In effect, focusing on lead time will ensure that we are able to serve our customers at a speedier pace whilst reducing the effort we put into it – without even optimising the actual value-adding activities. We know, as a rule of thumb, that a 50 % lead time reduction is not an overly ambitious target in most organisations. From our 20 years of process improvement work, we have also seen that by reducing lead time by 50 %, the E2E process will result in a 20 % increase in throughput due to the disappearance of wasteful activities. All of this is done without changing the actual value-adding activities. Thus, a lead time reduction is a main lever for raising productivity.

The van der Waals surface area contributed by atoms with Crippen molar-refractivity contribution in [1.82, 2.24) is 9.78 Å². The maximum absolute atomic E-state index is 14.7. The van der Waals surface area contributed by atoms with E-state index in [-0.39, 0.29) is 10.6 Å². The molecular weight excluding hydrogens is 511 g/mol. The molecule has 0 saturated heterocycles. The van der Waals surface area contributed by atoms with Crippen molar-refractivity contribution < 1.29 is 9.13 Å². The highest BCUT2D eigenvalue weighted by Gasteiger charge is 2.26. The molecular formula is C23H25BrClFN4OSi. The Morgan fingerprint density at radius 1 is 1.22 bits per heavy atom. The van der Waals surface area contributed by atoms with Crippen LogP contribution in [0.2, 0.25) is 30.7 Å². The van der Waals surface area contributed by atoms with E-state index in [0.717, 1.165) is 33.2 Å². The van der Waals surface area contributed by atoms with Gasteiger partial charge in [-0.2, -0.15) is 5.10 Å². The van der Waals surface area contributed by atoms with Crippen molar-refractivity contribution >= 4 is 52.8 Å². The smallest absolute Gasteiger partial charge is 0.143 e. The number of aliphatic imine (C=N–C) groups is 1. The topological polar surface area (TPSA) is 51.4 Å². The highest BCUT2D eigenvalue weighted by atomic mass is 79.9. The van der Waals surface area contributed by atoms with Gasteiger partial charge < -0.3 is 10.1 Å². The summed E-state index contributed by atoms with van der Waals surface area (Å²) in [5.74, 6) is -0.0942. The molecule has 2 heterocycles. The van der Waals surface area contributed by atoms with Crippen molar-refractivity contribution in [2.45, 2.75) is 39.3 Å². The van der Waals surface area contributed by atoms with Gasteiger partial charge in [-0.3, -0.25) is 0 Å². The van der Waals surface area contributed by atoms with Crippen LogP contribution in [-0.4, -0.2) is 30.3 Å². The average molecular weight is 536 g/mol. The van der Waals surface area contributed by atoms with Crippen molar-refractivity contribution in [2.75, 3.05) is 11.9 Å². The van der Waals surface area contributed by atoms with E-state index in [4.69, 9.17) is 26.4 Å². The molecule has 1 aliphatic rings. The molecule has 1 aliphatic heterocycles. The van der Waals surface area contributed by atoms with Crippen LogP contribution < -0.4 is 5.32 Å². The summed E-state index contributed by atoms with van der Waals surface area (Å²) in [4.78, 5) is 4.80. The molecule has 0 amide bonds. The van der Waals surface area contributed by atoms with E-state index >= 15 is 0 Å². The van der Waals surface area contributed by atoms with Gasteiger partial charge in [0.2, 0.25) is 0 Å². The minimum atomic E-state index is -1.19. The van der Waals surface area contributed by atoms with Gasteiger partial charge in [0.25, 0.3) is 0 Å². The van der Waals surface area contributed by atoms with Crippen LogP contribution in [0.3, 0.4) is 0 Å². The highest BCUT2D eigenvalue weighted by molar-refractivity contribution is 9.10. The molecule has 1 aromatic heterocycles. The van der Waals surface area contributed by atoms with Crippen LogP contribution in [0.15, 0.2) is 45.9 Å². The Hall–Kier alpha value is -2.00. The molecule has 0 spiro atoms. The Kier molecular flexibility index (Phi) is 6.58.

Five principles for successful E2E improvements

Optimising E2E is not easy, and numerous organisations have tried, but stumbled when things get rough. The reasons are often found in the counter-intuitive of not focusing on resource efficiency, but rather on the flow. Otherwise, the difficulties are caused by the division into local “cost-focused kingdoms”, which is how a silo-divided organisation often is structured.

In order to overcome this, we advise you to focus on five simple principles to avoid the dead-end traps when embarking on E2E.

1. Improve delivery on the basis of customer needs

Make sure that you truly understand your customer requirements before designing E2E processes. Without this focus, your improvement efforts might very well end up efficiently providing what the customer does not want. We advise you to analyse, understand and map the customer journey as the starting point of any E2E initiative. This will focus your improvement efforts as well as increase your revenue through improved delivery to the customers.

2. Drive improvements through lead time reductions